The Growing Challenge to Internationalism

By Moller, J. Orstrom | The Futurist, March 1999 | Go to article overview

The Growing Challenge to Internationalism


Moller, J. Orstrom, The Futurist


The world's elite have led the march toward globalism, but millions of people see themselves as losers when national barriers fall.

Tensions are building up around the world over the internationalization of the world's economy. There may soon be a clash between the continued drive for internationalism - favored by the elite in countries everywhere - and the growing feeling of ordinary people that internationalism lets them down and fails to provide an answer to the problems they face.

If such a clash really happens - and the risks that it will are larger than most people like to think - we will have to go back to the drawing board to redesign our basic models for future economic progress. A clash will also pose an acute security problem because it will rip apart the basic fabric of society, letting loose all the emotions that traditionally lead to war and conflict. It will be a major trend shift - one of the largest and most important in many decades.

We have all grown accustomed to internationalism, and we now take it for granted. Since the end of the Second World War, all major changes have gone in the same direction - more and more internationalism, including increasing trade, capital flows, investment, research and development, dissemination of knowledge, and persons moving across the borders, working and attending universities in other nations.

It has been taken for granted for so long that nobody seems to notice the gradually increasing signals that we may be in for a major shift in the trend. Waning support for internationalism may lead not only to a halt in further internationalization but a pull back toward nationalism.

The Rise of Internationalism

What has happened to the world in the last 50 years can be ranked as one of the great revolutions. The world has managed to live without major wars, and, at the same time, it has succeeded in building a sophisticated and effective political framework at the international level.

These achievements resulted from an alliance between the elite and the rest of the population in the various countries. The elite pointed the way. It persuaded the people to follow, regardless of the doubts that surfaced. The population went along, not because they shared the long-term political objectives, but because the new division of labor (and other factors) brought about a higher standard of living. The economic integration of Europe took place in the midst of an almost unprecedented economic upswing, which increased people's standard of living year after year. The Asian miracle did the same, first in Japan, later in the Tiger economies, and finally in China. People everywhere assented to internationalism because it was so obvious that everybody was better off. Or, to be more precise, the old prescription of an increase in welfare proved valid: Those who benefited could pay for benefits to those who did not benefit and still be better off themselves.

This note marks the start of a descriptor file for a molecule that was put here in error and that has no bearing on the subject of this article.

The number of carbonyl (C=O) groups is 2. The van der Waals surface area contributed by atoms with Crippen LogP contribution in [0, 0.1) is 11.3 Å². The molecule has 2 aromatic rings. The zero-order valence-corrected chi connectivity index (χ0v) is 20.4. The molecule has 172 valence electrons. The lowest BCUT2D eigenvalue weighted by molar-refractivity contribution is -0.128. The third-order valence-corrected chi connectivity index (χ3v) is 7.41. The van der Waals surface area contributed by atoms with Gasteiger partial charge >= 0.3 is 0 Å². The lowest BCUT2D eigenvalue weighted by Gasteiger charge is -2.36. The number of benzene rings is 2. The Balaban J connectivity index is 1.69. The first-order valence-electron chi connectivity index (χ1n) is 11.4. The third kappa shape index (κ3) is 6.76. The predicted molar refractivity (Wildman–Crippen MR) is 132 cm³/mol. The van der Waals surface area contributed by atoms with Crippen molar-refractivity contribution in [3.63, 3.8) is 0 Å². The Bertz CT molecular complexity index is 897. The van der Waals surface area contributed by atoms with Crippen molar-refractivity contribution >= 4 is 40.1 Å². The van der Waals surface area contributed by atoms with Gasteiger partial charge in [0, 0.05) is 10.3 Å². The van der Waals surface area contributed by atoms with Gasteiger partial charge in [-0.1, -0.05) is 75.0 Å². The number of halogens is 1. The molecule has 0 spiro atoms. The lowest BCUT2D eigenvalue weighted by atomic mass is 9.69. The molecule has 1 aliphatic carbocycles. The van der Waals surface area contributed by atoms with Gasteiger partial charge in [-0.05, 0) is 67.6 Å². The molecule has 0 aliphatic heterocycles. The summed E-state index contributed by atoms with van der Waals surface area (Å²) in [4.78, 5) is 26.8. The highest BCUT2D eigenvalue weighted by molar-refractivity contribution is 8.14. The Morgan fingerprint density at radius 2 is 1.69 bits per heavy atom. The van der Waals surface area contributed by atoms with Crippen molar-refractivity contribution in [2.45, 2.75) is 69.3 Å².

As the basic economic factors such as trade and capital movement ascended from the national to the international level, the legislative framework to control the basic economic factors followed, albeit with a time lag. The Europeans set up the European Economic Community, which later became the European Union. In North America, a similar development resulted in the North American Free Trade Agreement (NAFTA). None of these institutions would have been created without a genuine and strong demand for international institutions to replace national institutions obviously incapable of delivering solutions to an international world.

But now a new shift is occurring: Around the world, ordinary people - not the political and intellectual elite - are asking whether the international system really delivers the goods. Are we better off participating in that system or would it be preferable to turn around and begin a nationalistic policy? This questioning of the predominantly Western international system often arises among ethnic or religious groups inside a nation that is fully participating in the international model and the international world.

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